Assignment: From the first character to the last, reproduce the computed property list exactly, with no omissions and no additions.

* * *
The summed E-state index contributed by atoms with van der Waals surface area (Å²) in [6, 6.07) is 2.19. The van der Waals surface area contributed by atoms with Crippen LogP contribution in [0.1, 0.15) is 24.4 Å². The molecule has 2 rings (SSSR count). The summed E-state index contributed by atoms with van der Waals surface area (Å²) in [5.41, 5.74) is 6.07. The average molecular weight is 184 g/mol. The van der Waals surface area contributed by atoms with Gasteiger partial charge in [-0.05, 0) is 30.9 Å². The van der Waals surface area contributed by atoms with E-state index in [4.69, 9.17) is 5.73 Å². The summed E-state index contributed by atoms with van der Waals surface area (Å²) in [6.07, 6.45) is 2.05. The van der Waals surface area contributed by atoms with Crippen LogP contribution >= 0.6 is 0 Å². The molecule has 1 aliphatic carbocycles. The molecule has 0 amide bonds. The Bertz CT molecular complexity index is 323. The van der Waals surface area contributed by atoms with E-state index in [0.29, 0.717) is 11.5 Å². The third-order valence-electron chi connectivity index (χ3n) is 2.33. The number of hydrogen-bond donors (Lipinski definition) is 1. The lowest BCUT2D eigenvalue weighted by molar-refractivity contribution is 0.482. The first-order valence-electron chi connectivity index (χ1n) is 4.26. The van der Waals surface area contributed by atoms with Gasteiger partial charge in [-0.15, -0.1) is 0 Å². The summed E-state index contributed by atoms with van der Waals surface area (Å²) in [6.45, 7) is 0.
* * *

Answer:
The summed E-state index contributed by atoms with van der Waals surface area (Å²) in [6, 6.07) is 2.19. The van der Waals surface area contributed by atoms with Crippen LogP contribution in [0.1, 0.15) is 24.4 Å². The molecule has 2 rings (SSSR count). The summed E-state index contributed by atoms with van der Waals surface area (Å²) in [5.41, 5.74) is 6.07. The average molecular weight is 184 g/mol. The van der Waals surface area contributed by atoms with Gasteiger partial charge in [-0.05, 0) is 30.9 Å². The van der Waals surface area contributed by atoms with E-state index in [4.69, 9.17) is 5.73 Å². The summed E-state index contributed by atoms with van der Waals surface area (Å²) in [6.07, 6.45) is 2.05. The van der Waals surface area contributed by atoms with Crippen LogP contribution >= 0.6 is 0 Å². The molecule has 1 aliphatic carbocycles. The molecule has 0 amide bonds. The Bertz CT molecular complexity index is 323. The van der Waals surface area contributed by atoms with E-state index in [0.29, 0.717) is 11.5 Å². The third-order valence-electron chi connectivity index (χ3n) is 2.33. The number of hydrogen-bond donors (Lipinski definition) is 1. The lowest BCUT2D eigenvalue weighted by molar-refractivity contribution is 0.482. The first-order valence-electron chi connectivity index (χ1n) is 4.26. The van der Waals surface area contributed by atoms with Gasteiger partial charge in [-0.15, -0.1) is 0 Å². The summed E-state index contributed by atoms with van der Waals surface area (Å²) in [6.45, 7) is 0.